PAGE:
This left the door open for the SNP, led by the extremely capable Alex Salmond to fill the void.

The SNP's landslide in 2011 was in effect a defensive move by Scotland in reaction to the 2010 Election result.  The SNP were seen by more people in Scotland as capable of defending their country from the Conservative-led government in Westminster than anyone else at that time.

Labour still had them majority of Scottish MPs but they were seen as impotent given their numerical disadvantage in Westminster.

2011-2015


So the SNP are in government in Holyrood from 2011 with a surprising overall majority which made it inevitable that they would hold a referendum on their main constitutional policy, and reason for existence, the Independence of Scotland. To not have done so would have been a betrayal to their long term supporters and would have been seen as political cowardice by their opponents.  It can be argued that the SNP were bumped into a referendum earlier than they had planned, but either way Salmond choose 2014, the 700th anniversary of the Battle of Bannockburn at which a smaller Scottish force routed a larger and better equipped English army, and secured the Scots ran their own country for the next 400 years, as the date for the referendum.

This gave all the political parties plenty of time set out their positions, form into 'Yes' and 'No' groupings, and for the issue to be widely debated by the Scottish population.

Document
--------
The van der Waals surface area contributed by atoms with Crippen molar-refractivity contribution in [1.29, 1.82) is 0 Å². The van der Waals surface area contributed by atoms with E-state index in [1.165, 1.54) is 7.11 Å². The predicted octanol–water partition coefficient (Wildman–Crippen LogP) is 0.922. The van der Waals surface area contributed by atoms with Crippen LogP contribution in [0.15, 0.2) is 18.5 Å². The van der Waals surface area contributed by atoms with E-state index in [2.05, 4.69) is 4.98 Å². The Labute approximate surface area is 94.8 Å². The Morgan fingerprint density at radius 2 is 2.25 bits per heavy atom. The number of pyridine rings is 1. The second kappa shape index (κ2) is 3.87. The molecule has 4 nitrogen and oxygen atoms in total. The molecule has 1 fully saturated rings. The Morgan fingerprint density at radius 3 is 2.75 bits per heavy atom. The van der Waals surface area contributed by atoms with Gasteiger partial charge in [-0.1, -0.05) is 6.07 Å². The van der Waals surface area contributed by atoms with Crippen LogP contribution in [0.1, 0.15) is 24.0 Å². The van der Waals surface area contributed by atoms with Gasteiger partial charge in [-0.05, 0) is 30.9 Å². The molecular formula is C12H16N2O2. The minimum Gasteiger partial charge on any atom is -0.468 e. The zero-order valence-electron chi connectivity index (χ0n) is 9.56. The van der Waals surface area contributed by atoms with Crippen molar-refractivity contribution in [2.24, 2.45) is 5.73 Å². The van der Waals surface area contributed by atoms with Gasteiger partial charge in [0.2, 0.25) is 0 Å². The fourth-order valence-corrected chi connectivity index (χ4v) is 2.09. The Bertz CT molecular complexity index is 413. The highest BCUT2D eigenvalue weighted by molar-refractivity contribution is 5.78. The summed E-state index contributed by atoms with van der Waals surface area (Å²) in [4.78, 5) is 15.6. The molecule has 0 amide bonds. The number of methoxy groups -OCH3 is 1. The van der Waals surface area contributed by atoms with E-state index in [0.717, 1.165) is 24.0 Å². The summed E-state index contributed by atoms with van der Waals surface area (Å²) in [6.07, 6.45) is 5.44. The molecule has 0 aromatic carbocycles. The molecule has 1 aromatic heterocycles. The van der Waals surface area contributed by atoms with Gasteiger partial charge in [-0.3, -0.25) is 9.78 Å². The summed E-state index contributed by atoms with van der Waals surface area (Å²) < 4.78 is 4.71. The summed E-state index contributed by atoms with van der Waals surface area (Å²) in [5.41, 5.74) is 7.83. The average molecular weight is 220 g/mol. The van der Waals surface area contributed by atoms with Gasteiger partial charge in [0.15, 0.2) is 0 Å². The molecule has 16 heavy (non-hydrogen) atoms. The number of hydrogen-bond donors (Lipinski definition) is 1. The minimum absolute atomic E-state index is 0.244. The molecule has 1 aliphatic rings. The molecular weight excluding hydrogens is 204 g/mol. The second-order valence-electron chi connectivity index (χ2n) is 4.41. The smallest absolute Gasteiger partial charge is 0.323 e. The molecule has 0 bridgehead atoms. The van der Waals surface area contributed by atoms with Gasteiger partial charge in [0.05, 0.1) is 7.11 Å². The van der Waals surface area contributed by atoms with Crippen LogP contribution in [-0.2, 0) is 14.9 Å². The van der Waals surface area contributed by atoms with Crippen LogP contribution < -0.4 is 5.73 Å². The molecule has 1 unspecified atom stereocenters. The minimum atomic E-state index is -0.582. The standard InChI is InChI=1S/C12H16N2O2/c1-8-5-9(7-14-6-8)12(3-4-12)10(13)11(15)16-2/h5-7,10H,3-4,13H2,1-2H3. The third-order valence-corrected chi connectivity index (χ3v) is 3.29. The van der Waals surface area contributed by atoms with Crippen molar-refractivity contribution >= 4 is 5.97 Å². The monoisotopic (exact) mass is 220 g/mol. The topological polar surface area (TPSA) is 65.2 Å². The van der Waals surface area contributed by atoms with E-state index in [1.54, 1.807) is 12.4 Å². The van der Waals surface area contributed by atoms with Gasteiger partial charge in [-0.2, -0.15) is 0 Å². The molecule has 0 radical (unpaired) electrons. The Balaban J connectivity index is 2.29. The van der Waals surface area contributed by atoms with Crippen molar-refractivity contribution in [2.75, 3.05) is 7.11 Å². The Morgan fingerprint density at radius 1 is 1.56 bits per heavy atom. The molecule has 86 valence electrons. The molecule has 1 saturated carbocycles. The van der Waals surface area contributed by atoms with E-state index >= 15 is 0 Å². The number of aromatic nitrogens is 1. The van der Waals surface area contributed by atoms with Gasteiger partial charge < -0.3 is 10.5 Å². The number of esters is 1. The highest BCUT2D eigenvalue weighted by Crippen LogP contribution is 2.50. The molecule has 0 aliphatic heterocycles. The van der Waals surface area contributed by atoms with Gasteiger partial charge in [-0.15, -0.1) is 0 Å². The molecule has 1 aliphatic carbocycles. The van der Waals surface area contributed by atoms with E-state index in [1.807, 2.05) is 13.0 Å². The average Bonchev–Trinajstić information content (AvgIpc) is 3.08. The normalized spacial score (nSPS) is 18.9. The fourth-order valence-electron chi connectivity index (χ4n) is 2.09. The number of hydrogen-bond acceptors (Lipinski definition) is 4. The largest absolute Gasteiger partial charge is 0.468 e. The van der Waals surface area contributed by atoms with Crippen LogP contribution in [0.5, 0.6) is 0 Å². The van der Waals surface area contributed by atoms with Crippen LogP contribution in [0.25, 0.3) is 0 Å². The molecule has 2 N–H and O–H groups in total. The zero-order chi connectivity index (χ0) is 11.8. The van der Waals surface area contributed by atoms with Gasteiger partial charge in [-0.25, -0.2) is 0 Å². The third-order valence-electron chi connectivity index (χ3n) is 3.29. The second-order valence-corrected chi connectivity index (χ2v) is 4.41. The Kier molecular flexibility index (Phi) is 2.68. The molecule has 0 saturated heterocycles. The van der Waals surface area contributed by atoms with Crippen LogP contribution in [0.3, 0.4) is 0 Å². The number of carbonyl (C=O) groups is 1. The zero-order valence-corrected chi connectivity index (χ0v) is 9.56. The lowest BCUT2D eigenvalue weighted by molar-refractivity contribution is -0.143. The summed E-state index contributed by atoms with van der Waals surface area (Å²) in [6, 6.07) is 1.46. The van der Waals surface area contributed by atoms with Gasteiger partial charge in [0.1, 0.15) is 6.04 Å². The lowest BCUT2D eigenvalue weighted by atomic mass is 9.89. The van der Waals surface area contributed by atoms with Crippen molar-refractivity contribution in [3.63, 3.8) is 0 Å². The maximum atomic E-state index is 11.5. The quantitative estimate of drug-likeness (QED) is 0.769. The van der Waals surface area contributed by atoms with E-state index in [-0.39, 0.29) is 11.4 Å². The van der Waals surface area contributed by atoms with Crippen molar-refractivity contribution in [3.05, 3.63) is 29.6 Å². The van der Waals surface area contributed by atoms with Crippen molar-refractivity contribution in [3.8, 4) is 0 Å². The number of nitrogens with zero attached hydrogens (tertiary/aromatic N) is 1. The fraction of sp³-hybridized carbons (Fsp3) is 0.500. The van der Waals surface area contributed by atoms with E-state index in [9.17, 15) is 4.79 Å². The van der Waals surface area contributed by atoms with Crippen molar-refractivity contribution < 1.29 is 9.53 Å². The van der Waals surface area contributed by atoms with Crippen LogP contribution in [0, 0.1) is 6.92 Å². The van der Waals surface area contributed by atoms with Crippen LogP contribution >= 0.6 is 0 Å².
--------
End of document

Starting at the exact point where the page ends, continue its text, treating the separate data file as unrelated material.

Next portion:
Labour had a number of options open to them but choose, mistakenly I believe, to stick with its traditional position supporting the Union. They could have allowed each member to determine their own choices and 'potentially had spokespeople on both sides of the debate, as they do currently on the issue of membership of the EU, but they rejected that position.  This meant Labour spokespeople were sharing the 'No' platform with the hated Tories and the now distrusted Liberal Democrats.  This fitted the SNP's narrative of 'they're all the same'.

In the end the Independence referendum resulted in a 'No' vote by 55% to 45%, but crucially for Labour the areas which delivered a 'Yes' vote weren't the rural SNP heartlands, but Dundee and the urban central belt areas of Glasgow, North Lanarkshire and West Dumbartonshire. Traditonal Labour voters had been convinced of the veracity of the SNP's flagship policy and had seen it defeated by their own party working with their traditional enemy, the Conservatives.  The political ground had shifted under their feet and where before they had stood on solid Labour Ground they found themselves in secure SNP territory.

After the referendum the SNP continued in power at Holyrood, although Alex Salmond relinquished the leadership of the SNP in favour of his deputy, Nicola Sturgeon. The overall opinion of most people in Scotland is that the SNP, as a government, hadn't done as badly as many feared, given their lack of experience, and the referendum debate had galvanised and politised the population to an unprecedented degree. The gamble of putting what had once been a one-issue party of protest into power appeared to have paid of. So come the 2015 UK General Election most of the SNP voters from 2011, who had mostly been Labour voters as late as 2010, stuck with the party and the result was another SNP landslide, leaving Labour, the Lib Dems and the Tories with only one seat each in Scotland. The Labour brand remained tarnished through its association with the Conservatives during the Independence Referendum.